Product Details

ISBN-13:
9781586212674
Publisher:
Hachette Audio
Publication date:
04/01/1902
Edition description:
Abridged, 4 Cassettes, 6 hours
Product dimensions:
4.16(w) x 6.74(h) x 1.03(d)

Read an Excerpt

The Youngest Hero


By Jerry B. Jenkins

Time Warner

Copyright © 2002 Jerry B. Jenkins
All right reserved.

ISBN: 0446529036


Chapter One

Don't be giving me the credit. I'm just the mother. Seems like yesterday it was just Elgin and me on the Trailways from Hattiesburg. That was four years ago. He was ten.

"You're not gonna go barefoot in Chicago," I told him. "And you're not gonna say 'not gonna' up there neither." "'Either,' Momma," he said, turning from the window to face me. "You mean 'either.'"

I pursed my lips. "Thank you, Mr. Know-It-All."

My hair hung heavy from sweat. I shook my head, but I wasn't really upset. I was the one who taught him to read when he was four. I'd watched him devour baseball books and schoolbooks ever since.

Elgin climbed over me and into the aisle where he stood on tippytoes and dug an aluminum bat out of his bag. I saw the driver watching him in the mirror. "There's no room, El," I whispered.

He climbed over me again-this time with the bat-to sit by the window. "I just want to hold it," he said. "Daddy told me-"

"If you're gonna play with that thing, you can go sit by yourself." Elgin let the bat slide between his knees. "You shouldn't have said that, Momma. You know I'd rather sit with you than even feel a bat." It was the highest compliment I could hear from him. I wasn't much bigger than Elgin, but when I hugged him I felt strong. Ownership and responsibility, I guess. "Elgin, just don't-"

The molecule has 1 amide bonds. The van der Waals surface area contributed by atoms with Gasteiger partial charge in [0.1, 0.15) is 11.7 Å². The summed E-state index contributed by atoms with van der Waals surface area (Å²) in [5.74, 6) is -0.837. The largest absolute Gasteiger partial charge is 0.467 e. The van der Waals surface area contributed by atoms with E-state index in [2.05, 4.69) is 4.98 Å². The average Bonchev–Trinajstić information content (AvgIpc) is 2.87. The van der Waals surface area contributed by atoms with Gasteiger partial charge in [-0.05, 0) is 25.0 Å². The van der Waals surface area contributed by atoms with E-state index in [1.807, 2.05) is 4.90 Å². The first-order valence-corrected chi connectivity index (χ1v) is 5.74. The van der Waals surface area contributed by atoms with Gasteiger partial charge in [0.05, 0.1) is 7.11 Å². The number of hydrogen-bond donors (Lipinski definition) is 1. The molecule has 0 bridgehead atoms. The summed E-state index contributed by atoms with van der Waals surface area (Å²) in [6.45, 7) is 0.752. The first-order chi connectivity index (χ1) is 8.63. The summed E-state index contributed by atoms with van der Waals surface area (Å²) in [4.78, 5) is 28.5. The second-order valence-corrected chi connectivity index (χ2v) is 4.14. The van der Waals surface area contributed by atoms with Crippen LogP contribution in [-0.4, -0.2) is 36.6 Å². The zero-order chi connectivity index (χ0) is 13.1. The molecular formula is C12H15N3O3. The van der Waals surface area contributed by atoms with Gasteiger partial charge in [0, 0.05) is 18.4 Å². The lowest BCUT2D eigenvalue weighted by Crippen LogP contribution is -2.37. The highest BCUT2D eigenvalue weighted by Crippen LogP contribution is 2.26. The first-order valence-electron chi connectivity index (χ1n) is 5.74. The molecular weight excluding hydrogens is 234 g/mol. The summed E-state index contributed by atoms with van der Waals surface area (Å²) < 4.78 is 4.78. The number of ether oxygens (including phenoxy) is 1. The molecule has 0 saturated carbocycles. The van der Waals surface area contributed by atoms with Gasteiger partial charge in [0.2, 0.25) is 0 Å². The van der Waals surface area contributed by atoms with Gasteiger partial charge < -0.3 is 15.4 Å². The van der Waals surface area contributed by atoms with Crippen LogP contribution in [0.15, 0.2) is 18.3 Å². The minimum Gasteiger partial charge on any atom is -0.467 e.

"I know," he said, closing his eyes. His arms were moist and cool against mine. "Don't talk about Daddy."

Elgin and I lugged four suitcases from the bus station to a Chicago street littered with trash. A transient hotel was all I could afford. In my purse I carried nine hundred and ten dollars in cash. I had squirreled it away over seven months on a salary that would have made a panhandler blush. I only broke even when I sold our house trailer. That cash was my net worth. By the end of the day, we had settled into a two-bedroom flat on the sixth floor of a building that smelled like the rescue mission in Hattiesburg. Like I told Elgin, at least it was better than living where people knew your business.

I know Momma was worried cause I was sitting there so quiet while she cooked red beans and rice. There was stuff I missed already. Like screen doors. Room to move. Buddies.